NCERT Solutions for Class 9 Economics Chapter 3 Poverty as a Challenge
NCERT Solutions for Class 9 Economics Chapter 3 Poverty as a Challenge are a great way to get experience and learn new things. They provide opportunities to improve your understanding of concepts, as well as practice your problem-solving skills. Also, NCERT Solutions can help you prepare for exams by familiarizing yourself with the format and style of questions. By providing step-by-step solutions to questions, Chapter 3 Class 9 Economics NCERT Solutions help students understand the underlying concepts more clearly.
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Chapter 3 Poverty as a Challenge Class 9 Economics NCERT Solutions
1. Describe how the poverty line is estimated in India?
An individual is considered poor if he or she does not earn or consume enough to meet basic needs. A minimum level of food, clothing, footwear, fuel, light, education, and medical needs for subsistence is determined in India in order to determine the poverty line. By multiplying these physical quantities by their rupee prices, the poverty line is calculated. A poverty line can be calculated using a variety of numbers. Considering that living in rural areas differs from living in urban areas in terms of economics, the poverty line for people living in rural areas is different than that for those living in urban areas.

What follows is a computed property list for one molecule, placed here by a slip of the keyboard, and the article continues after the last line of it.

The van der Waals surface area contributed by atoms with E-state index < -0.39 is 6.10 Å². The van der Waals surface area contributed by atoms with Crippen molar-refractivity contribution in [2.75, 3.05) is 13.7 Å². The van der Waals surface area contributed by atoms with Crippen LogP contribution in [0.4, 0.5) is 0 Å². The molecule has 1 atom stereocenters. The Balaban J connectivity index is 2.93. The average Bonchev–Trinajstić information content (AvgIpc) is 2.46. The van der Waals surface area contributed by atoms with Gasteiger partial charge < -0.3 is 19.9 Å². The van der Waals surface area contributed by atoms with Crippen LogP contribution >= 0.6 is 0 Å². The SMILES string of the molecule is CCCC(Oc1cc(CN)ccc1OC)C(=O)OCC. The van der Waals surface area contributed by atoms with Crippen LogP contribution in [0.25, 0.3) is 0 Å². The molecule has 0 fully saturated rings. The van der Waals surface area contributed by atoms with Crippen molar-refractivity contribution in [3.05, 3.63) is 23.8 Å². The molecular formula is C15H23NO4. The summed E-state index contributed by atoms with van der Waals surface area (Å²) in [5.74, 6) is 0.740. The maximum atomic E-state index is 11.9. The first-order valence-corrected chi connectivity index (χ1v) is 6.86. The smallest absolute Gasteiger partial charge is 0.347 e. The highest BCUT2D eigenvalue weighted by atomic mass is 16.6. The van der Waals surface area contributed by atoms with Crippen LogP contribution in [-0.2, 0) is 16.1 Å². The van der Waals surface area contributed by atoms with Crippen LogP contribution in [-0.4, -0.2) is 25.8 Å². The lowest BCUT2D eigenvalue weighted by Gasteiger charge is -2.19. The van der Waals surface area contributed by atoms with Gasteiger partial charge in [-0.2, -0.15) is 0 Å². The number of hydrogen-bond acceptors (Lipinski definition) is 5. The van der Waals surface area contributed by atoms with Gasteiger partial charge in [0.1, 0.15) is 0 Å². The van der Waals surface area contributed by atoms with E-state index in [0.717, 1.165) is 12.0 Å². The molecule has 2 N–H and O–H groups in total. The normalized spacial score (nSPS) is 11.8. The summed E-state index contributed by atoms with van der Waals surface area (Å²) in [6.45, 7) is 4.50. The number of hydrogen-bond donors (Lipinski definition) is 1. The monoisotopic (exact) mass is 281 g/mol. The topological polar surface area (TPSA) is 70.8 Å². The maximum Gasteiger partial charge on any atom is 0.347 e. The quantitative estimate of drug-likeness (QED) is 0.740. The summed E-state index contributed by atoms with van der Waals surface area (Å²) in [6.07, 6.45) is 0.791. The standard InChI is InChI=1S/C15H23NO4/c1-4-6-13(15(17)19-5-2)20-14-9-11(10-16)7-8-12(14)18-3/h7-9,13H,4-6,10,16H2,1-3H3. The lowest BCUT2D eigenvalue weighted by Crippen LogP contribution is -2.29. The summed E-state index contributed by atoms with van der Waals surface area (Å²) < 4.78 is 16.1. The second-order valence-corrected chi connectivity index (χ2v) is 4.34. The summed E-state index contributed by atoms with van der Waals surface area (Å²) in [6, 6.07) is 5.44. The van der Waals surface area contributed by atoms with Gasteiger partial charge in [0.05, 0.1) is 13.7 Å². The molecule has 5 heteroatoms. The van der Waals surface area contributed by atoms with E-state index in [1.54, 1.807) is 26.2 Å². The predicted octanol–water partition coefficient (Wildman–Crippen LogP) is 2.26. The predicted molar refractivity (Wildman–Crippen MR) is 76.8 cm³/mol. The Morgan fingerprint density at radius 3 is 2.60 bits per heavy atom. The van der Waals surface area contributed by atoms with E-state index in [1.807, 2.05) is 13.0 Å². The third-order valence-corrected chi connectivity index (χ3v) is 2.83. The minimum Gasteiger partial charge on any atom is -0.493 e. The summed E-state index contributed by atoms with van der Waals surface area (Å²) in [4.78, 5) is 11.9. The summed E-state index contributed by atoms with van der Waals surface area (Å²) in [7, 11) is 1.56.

2. Do you think that present methodology of poverty estimation is appropriate?
Currently, poverty estimation is a quantitative concept, so it is inappropriate to use it. It discusses in a concise manner what poverty means to the people. It refers to a minimum level of living, not a reasonable living level. Many economists believe that the concept should be broadened to human poverty. When calculating poverty, factors such as education, health, employment, self-confidence, and equality should be considered as well. The quality of life is determined by these aspects, which are important to measure.
3. Describe poverty trends in India since 1973.
There is a substantial decline in poverty ratios in India from about 45 percent in 1993-94 to 37.2 percent in 2004-05. The proportion of people below poverty line further came down to about 22 percent in 2011-12. If the trend continues, people below poverty line may come down to less than 20 per cent in the next few years. Although the percentage of people living under poverty declined in the earlier two decades (1973–1993), the number of poor declined from 407 million in 2004-05 to 270 million in 2011-12 with an average annual decline of 2.2 percentage points during 2004-05 to 2011-12.
4. Discuss the major reasons for poverty in India.
There are various reasons for poverty in India. These are:
Under British rule, economic development was low. The British policies destroyed traditional Indian handicrafts and hindered the growth of industries like textile. This eliminated the source of income for large segments of the Indian population.
Green revolution created many job opportunities the agricultural sector. However, its effects were confined to limited parts of India.
There has been huge inequality in distribution of income in the country. This is mainly because of unequal distribution of land and other resources.
5. Identify the social and economic groups which are most vulnerable to poverty in India.
Social Groups Vulnerable to Poverty:
(i) Scheduled caste households
(ii) Scheduled tribe households
Economic Groups Vulnerable to Poverty:
(i) Rural agricultural labour households
(ii) Urban casual labour households.
6. Give an account of interstate disparities of poverty in India.